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Kansas Geological Survey, Bulletin 119, Part 5, originally published in 1956

The Barber County Earthquake of January 6, 1956

by Louis F. Dellwig

Cover of the book; gray paper; black text.

Originally published in 1956 as Kansas Geological Survey Bulletin 119, Part 5. This is, in general, the original text as published. The information has not been updated. An Acrobat PDF version (2 MB) is also available.


A few minutes before 6 a.m. on January 6, 1956, south-central Kansas experienced the strongest earthquake to occur in the state since 1929. It was reported felt in south-central Kansas and northcentral Oklahoma; from Dodge City, Kansas, approximately 200 km (125 miles) east to Garden Plain, Kansas, and from Great Bend, Kansas, approximately 230 km (145 miles) south to Longdale, Oklahoma. The maximum effect was felt in the area delimited by Pratt and Coldwater, Kansas, and Alva, Oklahoma.

During this investigation the effects of the earthquake were determined and isoseismal lines were drawn (Fig. 1). The area was visited during the period of January 23 to 25, at which time residents in approximately 50 towns were questioned. The greatest amount of time was spent in the zones of intensity III to V (Modified Mercalli Intensity Scale of 1931). The early hour of occurrence hampered the investigation' somewhat, for it was difficult, especially in the zones of lower intensity, to find persons who were awake and who had felt the shock. Sheriff's offices and newspaper offices were visited, for they generally had been notified by anyone who felt the shock. Hospitals proved to be another good source of information.

Figure 1--Isoseismal map of south-central Kansas and northwestern Oklahoma, showing area affected by earthquake of January B, 1956. Roman numerals indicate intensity according to Modified Mercalli Intensity Scale. Dashed line indicates approximate limit of perceptibility.

Area affected by earthquake of January B, 1956, in south-central Kansas and NW Oklahoma.

At the end of January several areas adjacent to the limit of perceptibility, for which sufficient information had not been obtained, were investigated by mail, and at the end of February additional inquiries were sent to 15 towns in Oklahoma in order to define the southern limit of perceptibility.

The cooperation of all who were questioned is very much appreciated. It is the desire of the author to acknowledge in particular the aid of city and county officials and of newspaper publishers.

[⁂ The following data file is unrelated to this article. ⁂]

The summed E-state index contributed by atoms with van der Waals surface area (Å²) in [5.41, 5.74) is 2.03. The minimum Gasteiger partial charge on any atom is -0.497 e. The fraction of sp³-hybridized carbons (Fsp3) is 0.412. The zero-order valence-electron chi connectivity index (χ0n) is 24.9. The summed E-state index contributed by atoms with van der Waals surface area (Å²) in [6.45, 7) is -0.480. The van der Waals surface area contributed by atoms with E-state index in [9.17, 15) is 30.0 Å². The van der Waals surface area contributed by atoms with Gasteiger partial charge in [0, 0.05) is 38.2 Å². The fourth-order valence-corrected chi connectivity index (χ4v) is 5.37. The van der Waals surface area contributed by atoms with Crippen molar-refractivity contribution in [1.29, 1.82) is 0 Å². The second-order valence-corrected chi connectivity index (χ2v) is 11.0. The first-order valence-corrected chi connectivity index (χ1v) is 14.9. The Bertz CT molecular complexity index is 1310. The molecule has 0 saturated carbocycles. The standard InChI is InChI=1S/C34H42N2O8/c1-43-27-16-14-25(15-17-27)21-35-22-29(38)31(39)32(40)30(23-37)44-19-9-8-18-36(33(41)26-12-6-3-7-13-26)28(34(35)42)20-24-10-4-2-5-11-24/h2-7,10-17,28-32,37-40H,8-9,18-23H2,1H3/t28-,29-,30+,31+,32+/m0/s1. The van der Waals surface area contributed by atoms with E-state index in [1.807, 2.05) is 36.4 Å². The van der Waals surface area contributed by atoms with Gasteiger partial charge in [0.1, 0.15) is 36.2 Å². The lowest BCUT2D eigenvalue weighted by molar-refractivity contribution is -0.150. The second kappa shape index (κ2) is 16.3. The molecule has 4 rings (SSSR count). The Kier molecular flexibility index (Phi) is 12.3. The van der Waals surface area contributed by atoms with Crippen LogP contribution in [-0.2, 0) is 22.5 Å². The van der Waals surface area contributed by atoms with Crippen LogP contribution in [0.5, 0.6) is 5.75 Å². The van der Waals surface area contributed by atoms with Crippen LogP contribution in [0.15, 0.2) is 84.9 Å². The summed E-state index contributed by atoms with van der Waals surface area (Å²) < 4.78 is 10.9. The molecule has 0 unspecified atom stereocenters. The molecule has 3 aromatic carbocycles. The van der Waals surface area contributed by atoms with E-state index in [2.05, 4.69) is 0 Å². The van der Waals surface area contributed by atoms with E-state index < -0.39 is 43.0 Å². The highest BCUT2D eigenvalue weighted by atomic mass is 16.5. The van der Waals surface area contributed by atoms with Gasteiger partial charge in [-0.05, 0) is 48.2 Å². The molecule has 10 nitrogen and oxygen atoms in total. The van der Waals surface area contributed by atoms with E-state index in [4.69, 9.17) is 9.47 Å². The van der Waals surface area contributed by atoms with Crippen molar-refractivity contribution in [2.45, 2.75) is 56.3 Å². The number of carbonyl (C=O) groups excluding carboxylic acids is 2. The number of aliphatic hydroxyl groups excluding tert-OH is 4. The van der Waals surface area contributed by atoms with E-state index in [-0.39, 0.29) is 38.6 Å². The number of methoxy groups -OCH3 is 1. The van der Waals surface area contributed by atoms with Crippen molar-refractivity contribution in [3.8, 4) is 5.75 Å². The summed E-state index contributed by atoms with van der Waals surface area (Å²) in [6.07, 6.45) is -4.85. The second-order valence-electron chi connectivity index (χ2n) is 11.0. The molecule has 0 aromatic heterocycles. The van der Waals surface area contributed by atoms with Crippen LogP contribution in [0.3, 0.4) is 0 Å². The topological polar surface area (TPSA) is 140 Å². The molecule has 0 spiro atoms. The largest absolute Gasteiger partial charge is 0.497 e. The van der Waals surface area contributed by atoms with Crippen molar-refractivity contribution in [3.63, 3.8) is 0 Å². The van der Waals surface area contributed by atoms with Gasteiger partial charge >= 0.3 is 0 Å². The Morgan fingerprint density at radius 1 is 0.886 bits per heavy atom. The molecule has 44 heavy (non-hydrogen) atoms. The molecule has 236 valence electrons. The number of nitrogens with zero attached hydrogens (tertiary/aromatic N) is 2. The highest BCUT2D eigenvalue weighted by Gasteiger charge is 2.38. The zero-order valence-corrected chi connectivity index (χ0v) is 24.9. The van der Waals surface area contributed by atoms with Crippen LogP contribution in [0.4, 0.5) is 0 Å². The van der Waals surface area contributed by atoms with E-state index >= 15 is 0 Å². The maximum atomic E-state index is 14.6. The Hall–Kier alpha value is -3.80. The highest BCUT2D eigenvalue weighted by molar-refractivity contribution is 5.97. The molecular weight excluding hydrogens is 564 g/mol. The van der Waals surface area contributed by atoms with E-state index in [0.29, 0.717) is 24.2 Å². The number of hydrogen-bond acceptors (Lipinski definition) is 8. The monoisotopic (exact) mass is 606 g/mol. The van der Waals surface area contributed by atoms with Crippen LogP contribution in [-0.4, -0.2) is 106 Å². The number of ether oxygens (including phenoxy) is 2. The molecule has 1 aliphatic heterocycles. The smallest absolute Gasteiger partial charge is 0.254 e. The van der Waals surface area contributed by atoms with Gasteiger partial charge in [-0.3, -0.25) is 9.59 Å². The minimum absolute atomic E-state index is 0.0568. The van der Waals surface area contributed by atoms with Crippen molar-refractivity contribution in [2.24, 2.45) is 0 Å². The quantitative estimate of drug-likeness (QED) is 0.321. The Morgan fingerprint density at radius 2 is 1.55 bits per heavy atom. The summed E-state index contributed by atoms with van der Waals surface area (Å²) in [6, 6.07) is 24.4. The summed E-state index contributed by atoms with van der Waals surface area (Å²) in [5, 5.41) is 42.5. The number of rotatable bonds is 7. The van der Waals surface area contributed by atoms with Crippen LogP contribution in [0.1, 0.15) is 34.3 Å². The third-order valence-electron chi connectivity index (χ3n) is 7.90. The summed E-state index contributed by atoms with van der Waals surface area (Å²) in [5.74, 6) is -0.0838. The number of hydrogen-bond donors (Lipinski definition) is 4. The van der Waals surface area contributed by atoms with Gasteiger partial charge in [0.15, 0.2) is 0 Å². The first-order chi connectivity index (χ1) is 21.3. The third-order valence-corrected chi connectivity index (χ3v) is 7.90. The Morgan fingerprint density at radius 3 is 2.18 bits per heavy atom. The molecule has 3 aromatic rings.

Seismic History of the Area

The last earthquake felt in this area prior to that of January 6 was the earthquake of April 9, 1952, which had its epicenter about 8 km southwest of Oklahoma City. The intensity at Medicine Lodge was V. A summary of earthquakes that have occurred in Kansas or have been felt in Kansas lists 38 earthquakes between 1867 and 1953 (Merriam, 1956). Listed below are epicenters of those that have been felt in some part of the area affected by this earthquake.

The only earthquake of this group to have had its epicenter within the limits of perceptibility of the earthquake of January 6 is the one of November 26, 1929, which had its epicenter at Ashland.

The Earthquake of January 26, 1956

Area Affected

The earthquake was felt over an area of approximately 47,700 square km, the maximum effect being confined to a zone of approximately 3,600 square km.

The area in which the earthquake was felt is elliptical, and slightly elongate north-south. The elongation is most pronounced in the epicentral zone of intensity V, this zone being contained between latitude 35° 45' and 38° 30' N and longitude 97° 30' and 100° 15' W.

Geologic Setting

The geologic and tectonic history of the area is included in a report by Merriam (1955). The epicentral tract is coincident with the Pratt anticline. Basement rocks are intersected in Barber County at a depth of approximately 1,400 meters, however, so relationship between this open shallow structure and earth movement at a depth of 32 km is not readily apparent.

Seismic Features

The position of the epicenter as reported by the U. S. Coast and Geodetic Survey as the result of interpretation of data from 13 stations was given as latitude 37° 15' N and longitude 98° 45' W. Field study placed the epicentral area in Barber County, Kansas, at approximately latitude 37° 15' north and longitude 98° 45' west.

The hypo central time was given as 11h 57m 59s, Greenwich Civil time (6h 57m 59s a.m, Cent. Std. Time). It was registered at the Seismological Station of the Department of Geology at the University of Kansas at 1h 58m 47s Greenwich Civil Time. The station is approximately 385 km from the epicenter.

Shocks of the Barber County earthquake of January 6, 1956, were recorded at Lawrence as follows:

Time of arrival (Greenwich Civil Time)